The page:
Travel Management

Continued Innovation in Business Travel Expense Management

Managing business travel expenses is a hot topic in the industry, especially as travel continues its strong recovery from the pandemic. According to the latest GBTA Business Travel Outlook55% of travel buyers and procurement professionals reported they will take more business trips in 2023 than 2022 and 42% are expecting budgets for travel program operations to be higher.

Recently, American Express announced the development of a set of expense management solutions aimed at improving the expense management process for business travel. Microsoft will be running a pilot program with its own internal systems this year and the product is planned to roll out over time to American Express Corporate clients. in the press releasesGunther Bright, Executive Vice President, Global Commercial Services at American Express, gives an apt description for the expense reporting process, “Expense reports are a necessity, but we all hate doing them.”

Major providers are trying to enhance their offerings to make travel spend management easier. According to a new American Express Expense Management Trendex survey conducted between Dec. 16 and Dec. 20, 2022—among 1,000 business travelers and 300 business travel expense processors—nearly 94% of travel expense processors and 76% of business travelers report there needs to be more innovation around the expense report management processes. When describing their employer’s current expense management process, 52% of business travelers reported a negative reaction.

Business travelers and expense management professionals are used to using travel B2C technologies that are convenient and seamless. For example, it only takes a

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How the travel industry explains the weird 2023 post-covid economy

The economy may be uncertain, but that hasn’t stopped Americans from traveling.

Across the industry — from airlines to hotels to home sharing to online travel businesses — corporate executives seem optimistic. In calls with analysts to discuss their quarterly earnings, companies are seeing their businesses returning to pre-covid levels.

The travel industry can provide something of a microcosm of some of the most dynamic and uncertain parts of the economy: consumer demand for things beyond the bare essentials, labor supply for highly-paid professionals like pilots, labor supply for lower-income earners like hotels clerks and maids and how much covid-19 has — or hasn’t — changed the economy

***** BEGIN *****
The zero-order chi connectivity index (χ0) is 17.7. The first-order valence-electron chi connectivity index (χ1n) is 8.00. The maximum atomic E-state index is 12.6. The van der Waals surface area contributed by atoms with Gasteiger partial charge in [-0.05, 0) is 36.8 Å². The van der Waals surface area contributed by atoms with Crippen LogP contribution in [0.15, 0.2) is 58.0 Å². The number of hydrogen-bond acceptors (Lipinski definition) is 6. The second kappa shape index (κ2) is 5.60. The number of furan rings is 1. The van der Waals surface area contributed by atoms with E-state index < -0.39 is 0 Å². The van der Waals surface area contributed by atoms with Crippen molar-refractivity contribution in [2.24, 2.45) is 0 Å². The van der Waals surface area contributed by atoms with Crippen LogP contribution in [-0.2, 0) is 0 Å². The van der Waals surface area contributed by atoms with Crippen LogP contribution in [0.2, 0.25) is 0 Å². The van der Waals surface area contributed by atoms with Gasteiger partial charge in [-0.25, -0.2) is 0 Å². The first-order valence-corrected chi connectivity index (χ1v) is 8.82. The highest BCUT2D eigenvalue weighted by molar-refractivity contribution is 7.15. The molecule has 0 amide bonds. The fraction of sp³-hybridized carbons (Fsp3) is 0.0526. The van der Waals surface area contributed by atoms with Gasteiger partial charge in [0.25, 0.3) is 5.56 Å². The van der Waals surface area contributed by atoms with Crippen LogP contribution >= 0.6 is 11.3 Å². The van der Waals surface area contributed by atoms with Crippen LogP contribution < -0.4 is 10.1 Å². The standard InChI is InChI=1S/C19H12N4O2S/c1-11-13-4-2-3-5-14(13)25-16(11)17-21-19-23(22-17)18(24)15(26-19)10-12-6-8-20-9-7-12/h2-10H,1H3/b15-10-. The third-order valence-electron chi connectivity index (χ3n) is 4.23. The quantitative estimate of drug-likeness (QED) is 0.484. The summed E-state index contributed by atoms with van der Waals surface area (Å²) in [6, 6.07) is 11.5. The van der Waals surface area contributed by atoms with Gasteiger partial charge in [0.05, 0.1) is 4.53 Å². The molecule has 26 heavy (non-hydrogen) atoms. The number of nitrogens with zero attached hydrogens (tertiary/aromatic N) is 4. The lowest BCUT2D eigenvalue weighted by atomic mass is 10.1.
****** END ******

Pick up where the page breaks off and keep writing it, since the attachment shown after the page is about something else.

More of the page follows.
“I’ve never seen a more constructive backdrop for the industry,” Ed Bastian, the chief executive of Delta Air Lines, told analysts on the company’s earnings call last month. “Demand remains strong as passengers return to the skies,” Bastian said, projecting that the airline industry’s portion of economic output was returning to normal even though there were still constraints on its business, namely hiring and training workers.

“I believe our industry will see tens of billions of dollars of incremental demand in the next few years coming out of the pandemic,” Bastian continued.

Airbnb reported better-than-expected earnings and posted its first-ever annual profit since forming in 2008. “Guest demand remained strong throughout 2022. All regions saw significant growth in 2022 as guests increasingly crossed borders and returned to cities on Airbnb,” the company said in a letter to shareholders.

TripAdvisor, the online

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Corporate Travel

Hotels Envision Group Bookings Will Make Up for Lost Business Trips

Skift Take

Most of the major hotel chains have now reported their fourth-quarter results. Tourists are back in full force, traditional business travelers are less so. But fortunately for them all those conferences and big events are keeping their properties filled.

Matthew Parsons

“An Outstanding year,” “thrilled to report,” “record-breaking…” every US hotel group CEO has been jubilant in their earnings calls these past days.

Hilton’s Chris Nasetta possibly the most: “We’re at a pivotal moment with great opportunities ahead in a new golden age of travel.”

The execs say they’re finally benefiting from all of that pent-up demand. Across the board with their reporting results, it’s clear that leisure travelers are mostly driving that recovery, with elements of blended travel mixed in.

They’re also optimistic on corporate travel. It seems the group business is set to be the star in 2023, on top of extra business from workers hitting the road as the US begins its infrastructure projects.

Truly Transformative Year

Hyatt CEO Mark Hoplamazian described 2022 as a “truly transformative year” during an earnings call on Feb. 16.

Group booking revenue hit a milestone in the company’s recovery, as it made it back to 2019 levels in its fourth quarter — “a testament to our association and corporate customers prioritizing in-person interaction and connection,” he said.

His comments echo a report from Deloitte that also found inadequate video conferencing software was driving the recovery.

Revenue from business transients — for example, individual business travelers checking in for a

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